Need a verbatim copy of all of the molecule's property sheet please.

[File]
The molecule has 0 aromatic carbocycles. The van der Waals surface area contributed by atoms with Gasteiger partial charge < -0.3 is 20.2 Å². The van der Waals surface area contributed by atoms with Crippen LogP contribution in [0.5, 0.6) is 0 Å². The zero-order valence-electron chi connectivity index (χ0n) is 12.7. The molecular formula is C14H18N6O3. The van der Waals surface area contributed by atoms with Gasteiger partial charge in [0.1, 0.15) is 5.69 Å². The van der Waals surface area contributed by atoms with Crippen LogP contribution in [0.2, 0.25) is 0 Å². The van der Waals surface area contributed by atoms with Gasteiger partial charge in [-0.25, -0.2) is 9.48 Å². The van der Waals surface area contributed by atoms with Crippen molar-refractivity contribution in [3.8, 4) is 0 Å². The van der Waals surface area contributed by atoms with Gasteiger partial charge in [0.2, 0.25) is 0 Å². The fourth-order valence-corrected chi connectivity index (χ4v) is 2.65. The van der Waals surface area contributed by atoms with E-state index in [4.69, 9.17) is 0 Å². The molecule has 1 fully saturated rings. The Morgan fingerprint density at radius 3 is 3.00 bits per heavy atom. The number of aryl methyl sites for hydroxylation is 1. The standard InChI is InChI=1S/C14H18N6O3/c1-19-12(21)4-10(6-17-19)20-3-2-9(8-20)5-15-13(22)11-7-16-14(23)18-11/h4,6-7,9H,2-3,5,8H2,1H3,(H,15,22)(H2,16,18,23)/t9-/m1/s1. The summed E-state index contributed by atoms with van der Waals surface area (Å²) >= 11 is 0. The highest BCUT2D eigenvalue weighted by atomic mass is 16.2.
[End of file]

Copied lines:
The molecule has 0 aromatic carbocycles. The van der Waals surface area contributed by atoms with Gasteiger partial charge < -0.3 is 20.2 Å². The van der Waals surface area contributed by atoms with Crippen LogP contribution in [0.5, 0.6) is 0 Å². The zero-order valence-electron chi connectivity index (χ0n) is 12.7. The molecular formula is C14H18N6O3. The van der Waals surface area contributed by atoms with Gasteiger partial charge in [0.1, 0.15) is 5.69 Å². The van der Waals surface area contributed by atoms with Crippen LogP contribution in [0.2, 0.25) is 0 Å². The van der Waals surface area contributed by atoms with Gasteiger partial charge in [-0.25, -0.2) is 9.48 Å². The van der Waals surface area contributed by atoms with Crippen molar-refractivity contribution in [3.8, 4) is 0 Å². The van der Waals surface area contributed by atoms with Gasteiger partial charge in [0.2, 0.25) is 0 Å². The fourth-order valence-corrected chi connectivity index (χ4v) is 2.65. The van der Waals surface area contributed by atoms with E-state index in [4.69, 9.17) is 0 Å². The molecule has 1 fully saturated rings. The Morgan fingerprint density at radius 3 is 3.00 bits per heavy atom. The number of aryl methyl sites for hydroxylation is 1. The standard InChI is InChI=1S/C14H18N6O3/c1-19-12(21)4-10(6-17-19)20-3-2-9(8-20)5-15-13(22)11-7-16-14(23)18-11/h4,6-7,9H,2-3,5,8H2,1H3,(H,15,22)(H2,16,18,23)/t9-/m1/s1. The summed E-state index contributed by atoms with van der Waals surface area (Å²) >= 11 is 0. The highest BCUT2D eigenvalue weighted by atomic mass is 16.2.